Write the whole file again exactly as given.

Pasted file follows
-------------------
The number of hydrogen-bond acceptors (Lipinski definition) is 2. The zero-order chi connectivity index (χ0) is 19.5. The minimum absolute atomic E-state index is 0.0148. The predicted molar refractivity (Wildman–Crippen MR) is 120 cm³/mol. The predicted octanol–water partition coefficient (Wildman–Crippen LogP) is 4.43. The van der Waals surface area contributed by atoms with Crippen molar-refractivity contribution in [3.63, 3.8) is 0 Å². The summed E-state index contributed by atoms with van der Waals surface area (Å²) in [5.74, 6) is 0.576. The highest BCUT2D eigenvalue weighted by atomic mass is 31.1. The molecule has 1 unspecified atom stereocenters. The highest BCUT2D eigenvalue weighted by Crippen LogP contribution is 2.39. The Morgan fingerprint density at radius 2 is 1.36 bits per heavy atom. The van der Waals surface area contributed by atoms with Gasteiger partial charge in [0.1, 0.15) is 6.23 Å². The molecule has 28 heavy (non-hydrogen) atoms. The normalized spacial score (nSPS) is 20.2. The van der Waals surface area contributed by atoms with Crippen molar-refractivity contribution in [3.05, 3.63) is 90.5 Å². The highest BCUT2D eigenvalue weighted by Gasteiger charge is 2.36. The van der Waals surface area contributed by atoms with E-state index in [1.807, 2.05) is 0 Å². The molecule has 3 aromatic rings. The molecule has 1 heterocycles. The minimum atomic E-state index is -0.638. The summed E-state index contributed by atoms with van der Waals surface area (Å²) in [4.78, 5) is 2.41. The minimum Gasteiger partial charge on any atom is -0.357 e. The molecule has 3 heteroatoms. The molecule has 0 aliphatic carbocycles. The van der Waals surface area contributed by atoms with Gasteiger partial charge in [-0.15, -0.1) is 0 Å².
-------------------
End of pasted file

The number of hydrogen-bond acceptors (Lipinski definition) is 2. The zero-order chi connectivity index (χ0) is 19.5. The minimum absolute atomic E-state index is 0.0148. The predicted molar refractivity (Wildman–Crippen MR) is 120 cm³/mol. The predicted octanol–water partition coefficient (Wildman–Crippen LogP) is 4.43. The van der Waals surface area contributed by atoms with Crippen molar-refractivity contribution in [3.63, 3.8) is 0 Å². The summed E-state index contributed by atoms with van der Waals surface area (Å²) in [5.74, 6) is 0.576. The highest BCUT2D eigenvalue weighted by atomic mass is 31.1. The molecule has 1 unspecified atom stereocenters. The highest BCUT2D eigenvalue weighted by Crippen LogP contribution is 2.39. The Morgan fingerprint density at radius 2 is 1.36 bits per heavy atom. The van der Waals surface area contributed by atoms with Gasteiger partial charge in [0.1, 0.15) is 6.23 Å². The molecule has 28 heavy (non-hydrogen) atoms. The normalized spacial score (nSPS) is 20.2. The van der Waals surface area contributed by atoms with Crippen molar-refractivity contribution in [3.05, 3.63) is 90.5 Å². The highest BCUT2D eigenvalue weighted by Gasteiger charge is 2.36. The van der Waals surface area contributed by atoms with E-state index in [1.807, 2.05) is 0 Å². The molecule has 3 aromatic rings. The molecule has 1 heterocycles. The minimum atomic E-state index is -0.638. The summed E-state index contributed by atoms with van der Waals surface area (Å²) in [4.78, 5) is 2.41. The minimum Gasteiger partial charge on any atom is -0.357 e. The molecule has 3 heteroatoms. The molecule has 0 aliphatic carbocycles. The van der Waals surface area contributed by atoms with Gasteiger partial charge in [-0.15, -0.1) is 0 Å².